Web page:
MOORESVILLE You could call Mark Edwards’ move to lead Mooresville public schools a midlife crisis.
He had already wrapped up a long and acclaimed stint as superintendent of a much larger district in Virginia. He had moved on to be a college dean, then vice president for a testing company.
But as he waited for a delayed flight far from home, missing yet another milestone in his daughter’s senior year of high school, he realized he wasn’t happy.
And so he came to Mooresville, a town that reminded him of his childhood home in Tennessee, to lead a district of 5,800 students. His pay dropped by about half, and he reports to work in an old post office that still has mail slots and a walk-in safe.
You could call that a midlife crisis. You could also call it a second-chapter success story.
Edwards, 60, was recently named national Superintendent of the Year by the American Association of School Administrators, the professional group for superintendents.
Ask almost anyone in the national education scene about Edwards and they’ll tell you he’s the laptop guy, the guru of digital learning.
He has just published a book on “a digital conversion model for student achievement,” with a forward by former Govs. Jeb Bush of Florida and Bob Wise of West Virginia.
Visitors stream from across the country — the next group will include New Zealand educators — to watch Mooresville’s teachers and students in action. Tech tours of Mooresville Graded School District are booked through spring of 2014.
Yet Edwards, whose daily routine includes readings from the ancient Chinese philosopher Lao Tzu, insists his work is more about love and respect than Apples and apps.
“They come to see digital,” Edwards says. “But they leave talking about culture.”
Edwards majored in religious studies at University of Tennessee, with an emphasis on Chinese Buddhism. But when it came time to earn a living, it’s no surprise he chose teaching. His grandmother, mother and father are all educators.
After a couple of years as a biology teacher and basketball coach in Florida, Edwards started moving up the ladder. When he was a new principal feeling a bit lost, he asked his mother, Ernestine Edwards, for help.
“Go in classrooms all the time and thank the teachers and ask them what you can do to help,” he recalls her saying. That advice has guided him since.
Edwards spent two years as superintendent in Danville, Va. But it was the 10 years he spent leading Henrico County Schools in Richmond that put him on the national map.
Henrico County had about 50,000 students, almost evenly divided between black and white, middle-class and low-income, Edwards says. He saw technology as an equalizer, and in 2000 he launched a push to get 26,000 laptops into the hands of students.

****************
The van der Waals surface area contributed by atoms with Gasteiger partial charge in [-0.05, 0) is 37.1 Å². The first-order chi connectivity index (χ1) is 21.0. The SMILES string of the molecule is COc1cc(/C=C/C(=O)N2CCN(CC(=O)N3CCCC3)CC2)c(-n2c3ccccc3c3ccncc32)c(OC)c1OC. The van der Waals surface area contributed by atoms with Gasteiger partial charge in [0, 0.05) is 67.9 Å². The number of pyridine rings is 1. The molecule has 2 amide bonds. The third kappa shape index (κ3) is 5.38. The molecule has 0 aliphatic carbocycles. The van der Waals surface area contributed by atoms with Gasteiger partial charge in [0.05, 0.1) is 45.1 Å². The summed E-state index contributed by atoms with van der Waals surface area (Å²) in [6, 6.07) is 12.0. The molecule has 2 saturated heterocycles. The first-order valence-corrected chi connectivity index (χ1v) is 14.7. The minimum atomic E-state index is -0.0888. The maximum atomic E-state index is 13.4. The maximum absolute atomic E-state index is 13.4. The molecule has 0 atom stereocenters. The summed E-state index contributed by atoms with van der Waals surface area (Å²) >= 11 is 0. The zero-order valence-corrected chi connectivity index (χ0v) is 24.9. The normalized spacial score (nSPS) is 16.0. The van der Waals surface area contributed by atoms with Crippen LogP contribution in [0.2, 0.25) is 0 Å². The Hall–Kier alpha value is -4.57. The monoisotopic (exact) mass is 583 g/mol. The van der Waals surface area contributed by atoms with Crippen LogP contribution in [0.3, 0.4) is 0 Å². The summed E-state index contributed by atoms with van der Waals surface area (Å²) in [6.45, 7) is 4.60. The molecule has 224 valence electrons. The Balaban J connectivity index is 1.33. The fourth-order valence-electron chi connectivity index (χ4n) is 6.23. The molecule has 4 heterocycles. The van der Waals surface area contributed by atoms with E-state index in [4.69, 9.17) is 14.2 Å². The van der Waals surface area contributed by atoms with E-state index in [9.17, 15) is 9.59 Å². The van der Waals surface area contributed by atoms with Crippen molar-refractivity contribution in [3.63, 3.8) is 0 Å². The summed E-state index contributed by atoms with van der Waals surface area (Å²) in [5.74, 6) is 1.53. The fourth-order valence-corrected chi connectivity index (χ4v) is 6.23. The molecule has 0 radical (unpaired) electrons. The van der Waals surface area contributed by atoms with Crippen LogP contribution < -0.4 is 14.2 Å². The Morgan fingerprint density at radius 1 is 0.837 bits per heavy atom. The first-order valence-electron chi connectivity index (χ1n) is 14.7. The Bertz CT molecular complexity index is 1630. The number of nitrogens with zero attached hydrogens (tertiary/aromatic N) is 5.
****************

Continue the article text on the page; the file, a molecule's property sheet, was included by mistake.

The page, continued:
Many were watching. Apple founder Steve Jobs came to speak at a convocation.
Colleagues from that time recall the human side that made the work fun. Two retired members of his executive staff, Vicki Wilson and Janet Binns, drove down to congratulate Edwards recently. They recalled another convocation, where Edwards led a Riverdance-style Irish clogging line — and the folks who had agreed to join him on stage took their time about coming out, smirking while he stomped alone.
After Edwards left Henrico County, he tried the life of a traveling sales executive and decided it wasn’t for him. He thought he’d like to be a superintendent again, but in a smaller district.
In 2007, friends from North Carolina told him Mooresville was looking for a leader.
The town of 33,000 people, about 30 miles north of Charlotte, has one of North Carolina’s 15 remaining city school districts. Bordered by the suburban wealth of Lake Norman and surrounded by Iredell-Statesville Schools, it’s an old-fashioned small town that Edwards describes as a working-class enclave.
Residents have long been proud of their schools: One high school, one middle school and five elementary and intermediate schools.
But there were fault lines. The district is 70 percent white. African Americans make up 17 percent of the student body, and many adults believed they were being shortchanged.
Leon Pridgen, whose two children were in middle school at the time, was one of them. He said educators tended to value black students as athletes, but not much else: “They were not challenged. They were not included. The expectation wasn’t as high.”